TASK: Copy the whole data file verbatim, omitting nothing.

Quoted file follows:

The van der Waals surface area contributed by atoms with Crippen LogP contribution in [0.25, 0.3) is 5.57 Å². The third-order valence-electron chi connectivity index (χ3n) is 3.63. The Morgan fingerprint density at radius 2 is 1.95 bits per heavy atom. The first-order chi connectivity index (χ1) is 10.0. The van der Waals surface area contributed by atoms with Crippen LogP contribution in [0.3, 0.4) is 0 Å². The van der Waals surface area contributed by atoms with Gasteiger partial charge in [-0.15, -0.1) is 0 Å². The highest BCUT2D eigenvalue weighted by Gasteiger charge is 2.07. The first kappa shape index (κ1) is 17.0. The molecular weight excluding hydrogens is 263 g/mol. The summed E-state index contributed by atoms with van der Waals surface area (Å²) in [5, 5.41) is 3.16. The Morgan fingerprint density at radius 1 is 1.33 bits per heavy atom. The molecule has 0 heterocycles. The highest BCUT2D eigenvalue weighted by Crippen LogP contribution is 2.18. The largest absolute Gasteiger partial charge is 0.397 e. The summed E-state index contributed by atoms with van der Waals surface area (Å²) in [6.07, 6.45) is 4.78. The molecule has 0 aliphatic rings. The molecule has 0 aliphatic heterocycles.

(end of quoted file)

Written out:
The van der Waals surface area contributed by atoms with Crippen LogP contribution in [0.25, 0.3) is 5.57 Å². The third-order valence-electron chi connectivity index (χ3n) is 3.63. The Morgan fingerprint density at radius 2 is 1.95 bits per heavy atom. The first-order chi connectivity index (χ1) is 10.0. The van der Waals surface area contributed by atoms with Crippen LogP contribution in [0.3, 0.4) is 0 Å². The van der Waals surface area contributed by atoms with Gasteiger partial charge in [-0.15, -0.1) is 0 Å². The highest BCUT2D eigenvalue weighted by Gasteiger charge is 2.07. The first kappa shape index (κ1) is 17.0. The molecular weight excluding hydrogens is 263 g/mol. The summed E-state index contributed by atoms with van der Waals surface area (Å²) in [5, 5.41) is 3.16. The Morgan fingerprint density at radius 1 is 1.33 bits per heavy atom. The molecule has 0 heterocycles. The highest BCUT2D eigenvalue weighted by Crippen LogP contribution is 2.18. The largest absolute Gasteiger partial charge is 0.397 e. The summed E-state index contributed by atoms with van der Waals surface area (Å²) in [6.07, 6.45) is 4.78. The molecule has 0 aliphatic rings. The molecule has 0 aliphatic heterocycles.